Accents of gold in textured and shiny finishes elevate the subdued palette and reflect the abundant light in this elegant and sophisticated Paris apartment.
The rst email the owner of this apartment on Paris’s Left Bank sent to decorator Anne-sophie Pailleret was something of an entreaty. It was simply entitled ‘Help’. She had previously hired two other interior designers, neither of whom had worked out. Then, she came across a publication featuring Anne-sophie’s own apartment and recalls that it was a case of love at rst sight. “I found it chic, serene and harmonious,” she says. “In her choice of objects and furniture, there was nothing obvious or banal.”
Anne-sophie came to her current profession via a slightly circuitous route. She initially worked in marketing for Cartier and then began a job creating ephemeral settings for a Parisian catering rm. Among the events she worked on were the 60th anniversary of the Christian Dior fashion house and the wedding of a member of the Qatari royal family. “We spent three months building a sort of palace for Marie-antoinette in the middle of the desert,” she recalls. Then, she studied interior design at the prestigious École Boulle in Paris and worked for leading French decorator Jean-louis Deniot before setting up her own rm. Among her aesthetic in uences are the art deco movement and Jean Royère. “I remember carrying around photos of his work in my purse at the age of 13,” she says. She also loves the slightly “crazy, over-the-top” design of the 1970s.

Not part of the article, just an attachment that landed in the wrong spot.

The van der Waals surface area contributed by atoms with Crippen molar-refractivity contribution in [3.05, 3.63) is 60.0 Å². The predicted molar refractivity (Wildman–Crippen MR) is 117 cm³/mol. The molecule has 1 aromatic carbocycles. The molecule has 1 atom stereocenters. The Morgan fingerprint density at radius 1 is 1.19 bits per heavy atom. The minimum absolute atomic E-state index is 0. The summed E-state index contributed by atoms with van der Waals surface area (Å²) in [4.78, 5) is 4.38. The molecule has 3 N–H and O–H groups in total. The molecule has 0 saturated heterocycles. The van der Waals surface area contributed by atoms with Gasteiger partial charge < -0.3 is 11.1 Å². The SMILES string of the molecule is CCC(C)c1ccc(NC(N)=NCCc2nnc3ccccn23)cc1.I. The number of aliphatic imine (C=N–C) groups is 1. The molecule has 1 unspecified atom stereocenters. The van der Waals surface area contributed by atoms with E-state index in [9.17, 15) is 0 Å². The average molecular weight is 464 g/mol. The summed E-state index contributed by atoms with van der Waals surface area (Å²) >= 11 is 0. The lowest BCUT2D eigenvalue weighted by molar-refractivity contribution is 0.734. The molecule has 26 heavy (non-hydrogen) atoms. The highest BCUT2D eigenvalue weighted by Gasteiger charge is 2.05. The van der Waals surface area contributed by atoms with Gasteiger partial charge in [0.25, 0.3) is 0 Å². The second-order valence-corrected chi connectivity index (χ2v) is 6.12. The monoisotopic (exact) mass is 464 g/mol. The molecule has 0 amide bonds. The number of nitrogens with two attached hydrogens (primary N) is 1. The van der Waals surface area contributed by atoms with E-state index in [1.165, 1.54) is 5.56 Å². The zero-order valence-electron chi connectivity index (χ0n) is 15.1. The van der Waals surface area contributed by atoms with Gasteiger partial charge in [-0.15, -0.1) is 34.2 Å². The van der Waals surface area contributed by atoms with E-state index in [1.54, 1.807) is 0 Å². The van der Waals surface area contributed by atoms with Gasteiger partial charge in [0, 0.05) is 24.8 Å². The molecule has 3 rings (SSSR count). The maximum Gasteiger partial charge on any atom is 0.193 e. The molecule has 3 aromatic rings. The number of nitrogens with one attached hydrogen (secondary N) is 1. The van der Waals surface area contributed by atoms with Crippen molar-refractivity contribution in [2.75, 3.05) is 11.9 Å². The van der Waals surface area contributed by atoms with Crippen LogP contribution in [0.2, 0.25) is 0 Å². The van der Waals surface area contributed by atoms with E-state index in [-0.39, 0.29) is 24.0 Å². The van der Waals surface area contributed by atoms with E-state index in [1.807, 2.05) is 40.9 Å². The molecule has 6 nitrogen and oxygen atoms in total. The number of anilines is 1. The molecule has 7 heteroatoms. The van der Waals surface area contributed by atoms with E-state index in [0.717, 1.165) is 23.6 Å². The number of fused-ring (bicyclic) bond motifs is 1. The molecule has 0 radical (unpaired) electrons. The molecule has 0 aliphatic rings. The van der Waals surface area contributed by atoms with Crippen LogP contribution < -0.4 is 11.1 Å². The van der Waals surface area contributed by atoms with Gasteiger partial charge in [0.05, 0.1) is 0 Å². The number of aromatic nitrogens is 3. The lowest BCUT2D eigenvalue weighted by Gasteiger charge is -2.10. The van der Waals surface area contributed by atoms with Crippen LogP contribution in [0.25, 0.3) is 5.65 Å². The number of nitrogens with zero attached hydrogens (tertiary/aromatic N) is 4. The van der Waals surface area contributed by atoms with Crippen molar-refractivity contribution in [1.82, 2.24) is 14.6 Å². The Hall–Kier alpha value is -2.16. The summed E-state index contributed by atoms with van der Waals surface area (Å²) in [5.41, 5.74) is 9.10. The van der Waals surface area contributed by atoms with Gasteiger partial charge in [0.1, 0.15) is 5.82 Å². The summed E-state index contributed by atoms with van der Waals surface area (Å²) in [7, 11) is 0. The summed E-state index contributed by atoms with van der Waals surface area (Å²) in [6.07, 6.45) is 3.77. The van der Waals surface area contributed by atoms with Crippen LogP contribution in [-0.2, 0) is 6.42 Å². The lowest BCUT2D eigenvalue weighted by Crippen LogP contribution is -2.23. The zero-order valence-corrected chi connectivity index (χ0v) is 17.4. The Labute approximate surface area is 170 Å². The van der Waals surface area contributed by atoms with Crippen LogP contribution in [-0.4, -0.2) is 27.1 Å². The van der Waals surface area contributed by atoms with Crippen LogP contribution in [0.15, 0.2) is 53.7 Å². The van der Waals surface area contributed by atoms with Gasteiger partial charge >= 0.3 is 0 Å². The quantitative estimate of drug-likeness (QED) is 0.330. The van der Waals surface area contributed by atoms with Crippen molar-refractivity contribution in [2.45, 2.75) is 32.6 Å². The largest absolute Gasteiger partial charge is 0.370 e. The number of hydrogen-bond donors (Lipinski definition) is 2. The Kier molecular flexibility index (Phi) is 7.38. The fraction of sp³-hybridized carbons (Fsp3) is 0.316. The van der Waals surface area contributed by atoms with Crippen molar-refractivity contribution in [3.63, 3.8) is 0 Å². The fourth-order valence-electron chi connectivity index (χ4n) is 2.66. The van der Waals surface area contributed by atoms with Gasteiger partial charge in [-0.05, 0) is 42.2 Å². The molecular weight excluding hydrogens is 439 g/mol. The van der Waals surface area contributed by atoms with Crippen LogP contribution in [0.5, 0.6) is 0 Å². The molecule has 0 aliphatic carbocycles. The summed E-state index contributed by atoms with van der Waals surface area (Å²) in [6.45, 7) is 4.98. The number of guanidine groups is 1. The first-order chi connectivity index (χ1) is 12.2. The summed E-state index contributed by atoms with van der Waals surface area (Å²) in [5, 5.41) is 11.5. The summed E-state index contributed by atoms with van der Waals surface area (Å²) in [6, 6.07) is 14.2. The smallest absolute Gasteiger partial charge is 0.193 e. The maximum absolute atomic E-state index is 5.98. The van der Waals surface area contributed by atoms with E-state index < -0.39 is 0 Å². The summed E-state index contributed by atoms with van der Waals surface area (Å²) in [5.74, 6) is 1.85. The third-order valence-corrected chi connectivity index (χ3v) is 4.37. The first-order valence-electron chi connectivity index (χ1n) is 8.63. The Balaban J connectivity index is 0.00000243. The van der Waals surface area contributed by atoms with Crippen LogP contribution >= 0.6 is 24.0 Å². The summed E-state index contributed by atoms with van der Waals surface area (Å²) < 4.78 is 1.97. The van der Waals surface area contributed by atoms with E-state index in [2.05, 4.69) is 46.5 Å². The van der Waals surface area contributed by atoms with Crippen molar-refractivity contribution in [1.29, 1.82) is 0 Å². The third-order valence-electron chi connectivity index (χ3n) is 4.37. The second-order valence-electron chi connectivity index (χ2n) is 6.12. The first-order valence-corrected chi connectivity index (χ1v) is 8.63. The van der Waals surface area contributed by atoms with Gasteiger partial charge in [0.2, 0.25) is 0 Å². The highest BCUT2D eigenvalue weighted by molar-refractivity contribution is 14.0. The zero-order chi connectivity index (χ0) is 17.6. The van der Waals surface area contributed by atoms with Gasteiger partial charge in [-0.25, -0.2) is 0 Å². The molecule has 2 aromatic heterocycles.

For her client, a Florence-based artist, this 168sqm top- oor apartment serves as a pied-à-terre and a midway point where she can meet up with her husband, who works in nance in London. Initially, the couple hesitated before buying the property. True, they were attracted by the typically Haussmannian building, the profusion of south-facing windows and the quality of the architectural mouldings. “As a sculptor, it would be dif cult for me to live without any decoration on the ceiling,” says the wife. Yet, they were put off by a number of rather crookedly-shaped rooms and “a very eerie corridor – long, high, narrow and extremely dark”. Anne-sophie remedied the problem by enlarging